Another big topic with plenty of opinions and and misinformation. Again, we will just brush the surface here. DOT stands for Department of Transportation and is the U.S. mandatory helmet certification to be used on public roads. With a DOT certification, helmets are tested by the manufacturer to meet DOT standards, but there is no reporting or third-party testing/verification required even though the government does do infrequent random checks to help ensure standards are being met. DOT testing involves three tests. First, an impact-attenuation test in which the helmet is dropped onto a rounded anvil and hard surface. Second, a penetration test where an object is dropped onto a stationary helmet. Third, a retention system test, stressing the retention strap and closure system stay in place.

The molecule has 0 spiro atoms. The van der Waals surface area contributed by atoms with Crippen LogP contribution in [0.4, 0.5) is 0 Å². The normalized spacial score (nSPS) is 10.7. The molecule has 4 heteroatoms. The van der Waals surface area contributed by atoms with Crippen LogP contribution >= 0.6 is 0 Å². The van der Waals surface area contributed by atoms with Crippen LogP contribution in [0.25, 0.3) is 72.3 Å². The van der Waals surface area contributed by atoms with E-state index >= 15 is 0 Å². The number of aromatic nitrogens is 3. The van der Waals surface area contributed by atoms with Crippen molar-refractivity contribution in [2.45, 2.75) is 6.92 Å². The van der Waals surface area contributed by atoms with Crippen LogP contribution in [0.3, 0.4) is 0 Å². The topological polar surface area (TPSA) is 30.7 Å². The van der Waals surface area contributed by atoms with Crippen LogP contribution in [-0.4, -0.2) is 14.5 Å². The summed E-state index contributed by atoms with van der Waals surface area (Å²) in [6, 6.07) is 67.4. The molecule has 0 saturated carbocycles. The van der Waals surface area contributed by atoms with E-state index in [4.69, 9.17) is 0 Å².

The Snell Memorial Foundation is a non-profit organization which helmet manufacturers apply to in order to receive certification. The Snell rating uses higher impacts and examples of all helmet models carrying a Snell rating must have passed rigorous testing in a Snell laboratory. One of the controversies surrounding Snell testing is their requirement of impacting a helmet twice in the exact same spot. A scenario that is highly unlikely in the real world. Snell also buys actual production helmets at random to check that standards are being upheld. ECE stands for Economic Commission for Europe and is the most popular certification around the world. ECE is similar to DOT in that it is a government-regulated certification. Manufacturers must apply for ECE ratings in a manner similar to the Snell arrangement. ECE uses somewhat comparable impact tests as the others with varying heights and speeds. Without getting into any more detail here, the main take-away is that there are regulatory agencies ensuring helmets meet standards to keep customers safe. It’s a nice way to keep manufacturers honest and to give consumers that piece-of-mind.